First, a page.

9 Hiking Etiquette Tips

Being in nature is one of my favorite things to do, especially when I get to spend my time out on the trails. Popular trails are becoming more crowded then they ever have before, and unknown trails are being discovered.

With more people getting outside especially right now, knowing the ins and outs of what good trail etiquette looks like is important for maintaining a positive trail atmosphere. Lately, I have been running into some frustrating encounters on the trail. When you adventure on a trail there are some simple etiquette practices that you should follow. Here’s a refresher on trail etiquette that every hiker should keep in mind.

9 Hiking Etiquette Tips

1. Horses, hikers, and bikers
The hierarch of the trail is important. Horses have priority, followed by hikers and then bikers. Always check to see what kinds of travelers you will be sharing the trail with. If bikes or horses are allowed, you should be prepared to encounter them.
Pro Tip: I always yield to bikers, they’re moving so fast I don’t want to cause anyone to get hurt so I just step aside. 

2. Yield to uphill traffic
Going uphill is hard work and changing up your speed because someone is coming down can ruin anyone’s momentum. That is why people traveling uphill have the right away and you should always yield to them.
Pro Tip: Sometimes people will take the opportunity to stop and catch their breath, that should be the choice of the hiker who is going up the hill. 

3. Stay to the right, pass on the left
Just like the rules of the road. If you want to pass someone from behind, get their attention by shouting out “on your left.”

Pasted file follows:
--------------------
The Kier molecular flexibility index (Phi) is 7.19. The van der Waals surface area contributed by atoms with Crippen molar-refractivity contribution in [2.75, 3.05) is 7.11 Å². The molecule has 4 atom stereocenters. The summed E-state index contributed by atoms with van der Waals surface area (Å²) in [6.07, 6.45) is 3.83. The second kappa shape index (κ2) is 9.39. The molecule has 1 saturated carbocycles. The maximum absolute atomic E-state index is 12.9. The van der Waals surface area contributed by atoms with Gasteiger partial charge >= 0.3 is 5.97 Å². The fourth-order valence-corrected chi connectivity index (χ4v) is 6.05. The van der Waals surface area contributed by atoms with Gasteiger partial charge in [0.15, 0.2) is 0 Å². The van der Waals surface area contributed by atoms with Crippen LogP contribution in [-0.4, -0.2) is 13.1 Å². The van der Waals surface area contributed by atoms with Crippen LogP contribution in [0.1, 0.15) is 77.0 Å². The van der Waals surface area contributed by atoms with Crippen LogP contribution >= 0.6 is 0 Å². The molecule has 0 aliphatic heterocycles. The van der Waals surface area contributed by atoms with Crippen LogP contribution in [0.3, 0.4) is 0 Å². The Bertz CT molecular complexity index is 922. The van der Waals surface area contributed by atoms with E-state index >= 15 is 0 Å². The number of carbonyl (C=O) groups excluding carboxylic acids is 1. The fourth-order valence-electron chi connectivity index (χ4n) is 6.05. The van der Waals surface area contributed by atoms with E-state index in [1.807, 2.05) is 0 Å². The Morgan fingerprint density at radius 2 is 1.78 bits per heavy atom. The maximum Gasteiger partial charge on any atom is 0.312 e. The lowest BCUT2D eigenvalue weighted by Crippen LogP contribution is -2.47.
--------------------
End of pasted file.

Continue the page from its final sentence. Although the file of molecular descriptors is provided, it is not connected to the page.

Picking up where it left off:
4. Leave no trace
Clean up after yourself, even things like apple cores and banana peels can take some time to decompose so take them with you. The same goes for cleaning up after your dog if you bring one with you. There is nothing worse than stepping in a pile of dog poop. Also, stay on the trail. It’s there for a reason.
Pro Tip: Banana peels take about a month to decompose so take it with you.

5. Be friendly
Everyone is out on the trail to have a good time. Be friendly and say “hello” to those you encounter on the trail. However, if you don’t feel comfortable around another hiker, just keep it moving.

6. Tech and the trail
Whether you’re listening to music or taking pictures and/or videos be aware of your surroundings. Make sure you’re not blocking the trail or holding other hikers up. Music should be played through headphones, and not your phone’s speaker. Hiking allows you to get away from, the annoyances of everyday life. Enjoy yourself while you’re out on the trail, and don’t be wrapped up in social media while you adventure.

7. Keep your dog leashed and under control
If you are bringing your dog with you, make sure you keep him/her leashed and under control. While I love dogs, I also don’t trust them at all times. Also, some people have a legitimate fear of dogs, especially larger ones so be sure to respect other hikers.

8. Do not disturb wildlife
Just like you need your space, wildlife requires it’s space. Keep your distance from the wildlife you encounter.

9. Be aware of your surroundings
Know the rules of hiking in specific areas. For instance, hiking in bear country and knowing what to do if you encounter a bear on the trail will be critical.

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